I’m trying to finish everything I haven’t read by Ann Patchett, because I’m actually going to get to go to her bookstore [in Nashville], and I’m really excited about that. I just finished and reviewed a book called God Save Texas, by Lawrence Wright, who’s a really excellent writer and a Texan. He talks about the state of affairs politically in Texas, and it’s quite interesting—you know, a mix of depressing and encouraging. And then I’m in the middle of Sing, Unburied, Sing [by Jesmyn Ward], which I have to read in parts because it’s really heavy but really exquisite writing. I’m also a big fan of Haruki Murakami, so I’m constantly reading a new Murakami book for whatever reason. I’m trying to go to Japan this fall so that I can actually see more of everything he’s been writing about.

What TV shows have been keeping you up at night?
Okay, this is embarrassing, because I don’t watch anything that’s current. I’m obsessed with obscure British mysteries, so I just finished watching the third season of Broadchurch. In fact, because I’ve kind of run out of things, I just started rewatching one of Clive Owen’s early TV series, called Second Sight, where he plays this detective who’s going blind, but because he can’t see he’s actually really good at detecting things. It’s amazing. My favorite thing to be doing if I get back home is to be on the couch with Ollie watching some really kind of irrelevant British mystery.

What’s the last movie that you saw?
The Death of Stalin. It’s fabulous. Steve Buscemi is just crazy great. And honestly, it’s a movie to watch now. [Laughs.] It’s such a crazy cast of characters that there are some parallels, I think, but it was really, really good.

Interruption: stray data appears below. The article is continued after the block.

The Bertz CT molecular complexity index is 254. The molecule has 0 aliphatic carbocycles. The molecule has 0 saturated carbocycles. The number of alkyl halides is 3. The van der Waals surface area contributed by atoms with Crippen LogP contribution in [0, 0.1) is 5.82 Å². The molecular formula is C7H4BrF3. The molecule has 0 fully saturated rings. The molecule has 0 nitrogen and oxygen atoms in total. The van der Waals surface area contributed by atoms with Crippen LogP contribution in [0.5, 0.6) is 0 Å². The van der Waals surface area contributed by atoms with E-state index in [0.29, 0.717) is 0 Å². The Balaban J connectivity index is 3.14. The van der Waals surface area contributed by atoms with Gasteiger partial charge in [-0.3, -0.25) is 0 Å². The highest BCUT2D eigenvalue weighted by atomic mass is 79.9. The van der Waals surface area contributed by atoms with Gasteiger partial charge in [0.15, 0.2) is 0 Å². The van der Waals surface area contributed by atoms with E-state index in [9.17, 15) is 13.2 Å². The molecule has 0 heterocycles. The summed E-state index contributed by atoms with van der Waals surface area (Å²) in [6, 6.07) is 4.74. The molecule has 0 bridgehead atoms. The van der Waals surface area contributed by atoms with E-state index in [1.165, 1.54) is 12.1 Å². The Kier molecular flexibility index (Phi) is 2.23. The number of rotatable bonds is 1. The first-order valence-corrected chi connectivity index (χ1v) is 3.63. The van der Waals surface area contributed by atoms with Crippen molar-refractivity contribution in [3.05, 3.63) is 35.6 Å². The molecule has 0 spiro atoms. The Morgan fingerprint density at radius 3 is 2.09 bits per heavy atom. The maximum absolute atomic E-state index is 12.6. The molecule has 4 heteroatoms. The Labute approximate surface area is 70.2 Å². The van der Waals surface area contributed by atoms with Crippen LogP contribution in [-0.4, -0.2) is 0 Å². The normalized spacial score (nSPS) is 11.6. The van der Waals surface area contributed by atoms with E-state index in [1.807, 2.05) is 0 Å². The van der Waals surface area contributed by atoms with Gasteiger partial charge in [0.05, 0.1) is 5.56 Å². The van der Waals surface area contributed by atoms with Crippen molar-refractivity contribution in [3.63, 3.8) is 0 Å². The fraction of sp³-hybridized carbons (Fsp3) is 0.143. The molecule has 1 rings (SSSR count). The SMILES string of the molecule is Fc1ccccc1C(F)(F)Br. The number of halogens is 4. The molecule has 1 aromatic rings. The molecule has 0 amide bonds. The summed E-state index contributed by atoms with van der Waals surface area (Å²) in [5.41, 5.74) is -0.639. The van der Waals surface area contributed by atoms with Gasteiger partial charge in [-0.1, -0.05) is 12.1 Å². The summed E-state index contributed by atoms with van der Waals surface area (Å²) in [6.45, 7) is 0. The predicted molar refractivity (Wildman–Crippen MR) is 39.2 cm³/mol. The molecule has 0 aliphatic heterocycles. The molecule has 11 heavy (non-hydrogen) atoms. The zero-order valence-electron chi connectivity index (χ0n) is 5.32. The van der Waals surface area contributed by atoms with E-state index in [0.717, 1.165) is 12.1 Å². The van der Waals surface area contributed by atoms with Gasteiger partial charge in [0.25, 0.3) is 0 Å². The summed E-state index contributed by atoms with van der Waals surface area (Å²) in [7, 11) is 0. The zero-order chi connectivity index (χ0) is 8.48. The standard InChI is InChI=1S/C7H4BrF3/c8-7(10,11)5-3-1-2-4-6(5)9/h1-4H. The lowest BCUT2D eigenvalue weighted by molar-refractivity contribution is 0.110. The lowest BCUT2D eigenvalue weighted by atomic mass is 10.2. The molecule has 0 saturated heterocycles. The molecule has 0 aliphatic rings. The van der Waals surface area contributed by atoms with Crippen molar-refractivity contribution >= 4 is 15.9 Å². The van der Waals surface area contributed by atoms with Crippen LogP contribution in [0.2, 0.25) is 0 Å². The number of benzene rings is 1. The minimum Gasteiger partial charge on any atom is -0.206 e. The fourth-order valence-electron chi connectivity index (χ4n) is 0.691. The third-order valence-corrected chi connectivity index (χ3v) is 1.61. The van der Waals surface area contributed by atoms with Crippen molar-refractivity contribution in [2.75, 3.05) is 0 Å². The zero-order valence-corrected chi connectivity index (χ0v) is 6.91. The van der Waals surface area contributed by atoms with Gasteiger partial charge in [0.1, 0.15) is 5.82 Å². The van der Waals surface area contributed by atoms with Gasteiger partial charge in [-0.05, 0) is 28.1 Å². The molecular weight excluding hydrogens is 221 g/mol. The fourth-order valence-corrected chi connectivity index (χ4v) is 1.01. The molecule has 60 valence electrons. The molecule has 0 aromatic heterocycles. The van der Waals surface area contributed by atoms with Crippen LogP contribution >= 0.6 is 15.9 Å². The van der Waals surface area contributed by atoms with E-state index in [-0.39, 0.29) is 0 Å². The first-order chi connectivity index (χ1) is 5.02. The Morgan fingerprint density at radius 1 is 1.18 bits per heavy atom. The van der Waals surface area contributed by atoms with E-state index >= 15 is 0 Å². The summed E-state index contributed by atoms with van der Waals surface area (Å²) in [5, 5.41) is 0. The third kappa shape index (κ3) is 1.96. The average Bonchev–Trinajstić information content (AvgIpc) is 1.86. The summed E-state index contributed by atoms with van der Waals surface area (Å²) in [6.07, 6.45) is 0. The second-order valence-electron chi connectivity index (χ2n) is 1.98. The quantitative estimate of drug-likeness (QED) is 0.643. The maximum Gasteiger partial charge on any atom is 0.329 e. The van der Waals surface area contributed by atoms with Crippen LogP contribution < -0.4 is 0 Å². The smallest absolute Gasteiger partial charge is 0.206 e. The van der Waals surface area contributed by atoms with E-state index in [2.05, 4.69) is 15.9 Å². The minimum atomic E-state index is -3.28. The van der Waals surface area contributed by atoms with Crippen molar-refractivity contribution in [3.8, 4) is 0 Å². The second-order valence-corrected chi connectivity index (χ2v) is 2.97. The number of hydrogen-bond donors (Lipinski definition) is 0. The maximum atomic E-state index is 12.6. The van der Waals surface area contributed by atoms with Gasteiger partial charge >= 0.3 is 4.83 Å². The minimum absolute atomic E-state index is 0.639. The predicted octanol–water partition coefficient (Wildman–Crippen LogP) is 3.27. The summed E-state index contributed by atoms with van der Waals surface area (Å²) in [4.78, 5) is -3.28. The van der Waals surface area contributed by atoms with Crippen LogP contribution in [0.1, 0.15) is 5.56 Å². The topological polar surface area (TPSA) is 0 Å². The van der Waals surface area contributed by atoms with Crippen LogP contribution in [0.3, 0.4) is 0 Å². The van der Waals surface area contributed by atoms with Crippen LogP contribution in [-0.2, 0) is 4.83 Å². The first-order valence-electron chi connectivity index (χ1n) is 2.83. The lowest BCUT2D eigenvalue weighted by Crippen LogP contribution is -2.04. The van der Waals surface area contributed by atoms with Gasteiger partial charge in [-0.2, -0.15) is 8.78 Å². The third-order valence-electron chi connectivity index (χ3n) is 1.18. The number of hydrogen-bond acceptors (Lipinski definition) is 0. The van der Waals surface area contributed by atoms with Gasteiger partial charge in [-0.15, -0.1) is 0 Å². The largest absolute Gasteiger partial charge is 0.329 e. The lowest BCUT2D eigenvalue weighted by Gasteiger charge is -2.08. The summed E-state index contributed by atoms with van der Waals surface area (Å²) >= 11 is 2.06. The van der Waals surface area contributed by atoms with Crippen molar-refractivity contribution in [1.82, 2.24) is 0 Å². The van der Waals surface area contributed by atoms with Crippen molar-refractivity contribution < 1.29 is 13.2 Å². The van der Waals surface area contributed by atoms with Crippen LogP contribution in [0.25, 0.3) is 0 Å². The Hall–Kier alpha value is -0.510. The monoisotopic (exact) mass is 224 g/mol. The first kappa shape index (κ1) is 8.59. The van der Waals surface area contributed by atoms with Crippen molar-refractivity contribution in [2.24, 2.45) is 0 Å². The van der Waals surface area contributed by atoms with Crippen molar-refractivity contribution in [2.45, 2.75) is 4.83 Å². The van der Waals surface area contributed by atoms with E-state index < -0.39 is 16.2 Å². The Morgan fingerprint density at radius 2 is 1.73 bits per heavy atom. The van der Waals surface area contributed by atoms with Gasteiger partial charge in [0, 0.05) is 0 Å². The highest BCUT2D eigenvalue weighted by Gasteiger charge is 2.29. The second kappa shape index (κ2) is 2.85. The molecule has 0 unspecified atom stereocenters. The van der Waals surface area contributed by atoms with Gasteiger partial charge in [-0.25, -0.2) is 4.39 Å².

Do you have a favorite podcast?
When I have a chance to listen to them, I love Call Your Girlfriend.

What’s the last song you had on repeat?
I guess, actually—I mean, this is so hack—I was just running in Washington the other morning while on this book tour and re-listening to Dixie Chicks because, you know, I’m a Southern person. I was listening to “Not Ready to Make Nice.” They’ve been a very important group to me for a lot of reasons, and it’s such an anthem of resistance. I actually found myself kind of tearing up. [Laughs.] I was like, Oh my God, I didn’t realize how much this mattered to me.

Do you buy art? What’s the last piece you bought?
One thing I do have is an American flag that flew over the Capitol the day that President Obama was inaugurated. Unfortunately it’s in a box, but I just actually ran into someone and found out how to get it framed. It’s gigantic, so that’s my next art project—framing it and finding someplace where there’s enough room for it, because it seems like a perfect reminder to have every day of both better times and what we can do.

What’s the last concert that you went to?
Probably Steve Earle in New York. He’s one of my favorites. And also this great Cuban drummer, Pedrito Martinez. He plays in New York and was a regular for a while down in the Meatpacking District. Now it’s harder to find him, but I’m a regular fan of his.

What’s the last thing that you googled?
I think it was where to find the best breakfast tacos in Austin. I’ve rarely found a breakfast taco that I didn’t like, but it was nice to be home and have good tortillas again.

Last thing: What’s the last thing you do before you go to bed?
That’s really the only chance I have to read. The same goes for my husband, Kirk, so whoever falls asleep last turns out the light for the other person. [Laughs.] A really exciting life!